China Treasury Dump
Long-time readers of the LMR know that we have long warned that the U.S. dollar’s hegemony in world currency markets was a revocable privilege, and that irresponsible Fed policy was sowing the seeds of a future blowback.
Specifically, so long as investors, governments, and central banks around the world were willing to tie their own currencies to the USD and/or absorb dollar-denominated assets as if they were akin to gold, the U.S. could run a balance-of-trade “deficit without tears” (the memorable phrase coined by French economist Jacques Rueff in the postwar era).
However, once the spell had been broken (for whatever reason) and foreigners were not willing to indefinitely pile up more and more claims on future dollars, there would be an effective margin call on the U.S. standard of living. In this respect, we were not pioneers, but instead were echoing a long line of caution coming from the opponents of unbacked government fiat money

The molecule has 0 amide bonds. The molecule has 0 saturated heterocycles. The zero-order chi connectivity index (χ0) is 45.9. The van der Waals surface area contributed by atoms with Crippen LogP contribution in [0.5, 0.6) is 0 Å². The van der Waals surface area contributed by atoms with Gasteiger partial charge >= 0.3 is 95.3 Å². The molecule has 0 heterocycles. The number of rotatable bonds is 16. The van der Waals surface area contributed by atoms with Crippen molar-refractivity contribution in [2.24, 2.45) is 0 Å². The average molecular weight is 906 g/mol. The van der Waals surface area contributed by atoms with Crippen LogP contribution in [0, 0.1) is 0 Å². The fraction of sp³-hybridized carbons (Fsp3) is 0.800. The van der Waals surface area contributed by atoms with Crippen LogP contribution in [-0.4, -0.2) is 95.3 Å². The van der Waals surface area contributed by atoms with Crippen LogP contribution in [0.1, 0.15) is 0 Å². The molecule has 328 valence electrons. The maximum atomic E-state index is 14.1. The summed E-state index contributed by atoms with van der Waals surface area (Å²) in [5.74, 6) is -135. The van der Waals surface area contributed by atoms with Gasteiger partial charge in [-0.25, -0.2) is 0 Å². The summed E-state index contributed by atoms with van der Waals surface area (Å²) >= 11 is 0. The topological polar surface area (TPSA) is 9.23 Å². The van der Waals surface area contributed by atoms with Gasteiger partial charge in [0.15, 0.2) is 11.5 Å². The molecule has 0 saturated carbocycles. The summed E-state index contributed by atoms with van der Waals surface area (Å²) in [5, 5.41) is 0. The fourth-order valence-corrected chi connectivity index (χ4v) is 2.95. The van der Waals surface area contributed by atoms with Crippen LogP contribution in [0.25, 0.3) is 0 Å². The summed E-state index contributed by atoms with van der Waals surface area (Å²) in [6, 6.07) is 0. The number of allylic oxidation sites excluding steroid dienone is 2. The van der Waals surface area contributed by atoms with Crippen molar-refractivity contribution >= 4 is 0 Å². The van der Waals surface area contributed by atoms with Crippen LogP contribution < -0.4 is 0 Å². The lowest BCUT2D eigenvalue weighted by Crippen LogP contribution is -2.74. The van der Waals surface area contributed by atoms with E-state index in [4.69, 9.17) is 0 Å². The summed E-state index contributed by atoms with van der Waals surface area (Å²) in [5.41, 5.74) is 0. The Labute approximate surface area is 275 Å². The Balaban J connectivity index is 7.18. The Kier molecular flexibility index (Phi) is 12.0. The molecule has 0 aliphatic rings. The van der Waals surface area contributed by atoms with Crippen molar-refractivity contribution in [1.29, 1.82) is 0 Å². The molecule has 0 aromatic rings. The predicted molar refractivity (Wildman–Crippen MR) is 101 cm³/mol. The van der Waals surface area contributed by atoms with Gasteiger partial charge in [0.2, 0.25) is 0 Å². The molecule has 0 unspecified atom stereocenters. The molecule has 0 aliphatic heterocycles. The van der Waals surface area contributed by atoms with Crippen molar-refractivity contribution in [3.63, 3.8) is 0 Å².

For years, critics pooh-poohed warnings such as these, saying (for example) that the world had no alternative but the USD. Well, as we explained in the December 2015 issue, the IMF recently added the Chinese currency to its basket of “reserve currencies.” Meanwhile, in a Jan. 10 Bloomberg article by Andrea Wong, we see the above chart regarding Chinese selling of Treasuries last year: The funny thing is, rather than sounding the alarm, the Bloomberg article dutifully quoted all sorts of analysts to assure its readers that things were fine.
After all, with the world possibly tilting into recession, investors will be flocking into “safe” Treasuries. Notice the irony here: The narrative is admitting that something really disturbing is happening, but that its normal impact will be masked by the slumping of the global economy. Are you reassured?